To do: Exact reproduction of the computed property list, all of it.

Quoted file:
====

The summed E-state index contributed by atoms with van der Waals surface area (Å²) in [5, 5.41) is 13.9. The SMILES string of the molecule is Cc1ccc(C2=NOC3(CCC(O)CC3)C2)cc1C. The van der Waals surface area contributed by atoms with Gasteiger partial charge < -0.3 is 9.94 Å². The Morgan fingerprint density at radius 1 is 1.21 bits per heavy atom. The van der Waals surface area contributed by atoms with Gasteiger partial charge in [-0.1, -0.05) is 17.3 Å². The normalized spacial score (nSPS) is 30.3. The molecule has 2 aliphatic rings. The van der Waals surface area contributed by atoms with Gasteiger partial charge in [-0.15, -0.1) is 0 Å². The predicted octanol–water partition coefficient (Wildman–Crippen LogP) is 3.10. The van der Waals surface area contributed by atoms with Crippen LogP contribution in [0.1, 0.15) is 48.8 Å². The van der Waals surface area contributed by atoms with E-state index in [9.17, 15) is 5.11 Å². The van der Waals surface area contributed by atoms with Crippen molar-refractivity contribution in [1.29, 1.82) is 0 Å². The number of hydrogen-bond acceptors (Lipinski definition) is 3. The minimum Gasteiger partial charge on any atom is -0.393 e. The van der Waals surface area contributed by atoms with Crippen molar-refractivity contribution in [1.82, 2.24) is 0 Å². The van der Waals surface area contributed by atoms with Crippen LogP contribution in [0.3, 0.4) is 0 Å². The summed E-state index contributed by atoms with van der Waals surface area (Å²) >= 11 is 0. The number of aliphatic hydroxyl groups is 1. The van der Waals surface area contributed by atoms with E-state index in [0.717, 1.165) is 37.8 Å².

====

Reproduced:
The summed E-state index contributed by atoms with van der Waals surface area (Å²) in [5, 5.41) is 13.9. The SMILES string of the molecule is Cc1ccc(C2=NOC3(CCC(O)CC3)C2)cc1C. The van der Waals surface area contributed by atoms with Gasteiger partial charge < -0.3 is 9.94 Å². The Morgan fingerprint density at radius 1 is 1.21 bits per heavy atom. The van der Waals surface area contributed by atoms with Gasteiger partial charge in [-0.1, -0.05) is 17.3 Å². The normalized spacial score (nSPS) is 30.3. The molecule has 2 aliphatic rings. The van der Waals surface area contributed by atoms with Gasteiger partial charge in [-0.15, -0.1) is 0 Å². The predicted octanol–water partition coefficient (Wildman–Crippen LogP) is 3.10. The van der Waals surface area contributed by atoms with Crippen LogP contribution in [0.1, 0.15) is 48.8 Å². The van der Waals surface area contributed by atoms with E-state index in [9.17, 15) is 5.11 Å². The van der Waals surface area contributed by atoms with Crippen molar-refractivity contribution in [1.29, 1.82) is 0 Å². The number of hydrogen-bond acceptors (Lipinski definition) is 3. The minimum Gasteiger partial charge on any atom is -0.393 e. The van der Waals surface area contributed by atoms with Crippen molar-refractivity contribution in [1.82, 2.24) is 0 Å². The van der Waals surface area contributed by atoms with Crippen LogP contribution in [0.3, 0.4) is 0 Å². The summed E-state index contributed by atoms with van der Waals surface area (Å²) >= 11 is 0. The number of aliphatic hydroxyl groups is 1. The van der Waals surface area contributed by atoms with E-state index in [0.717, 1.165) is 37.8 Å².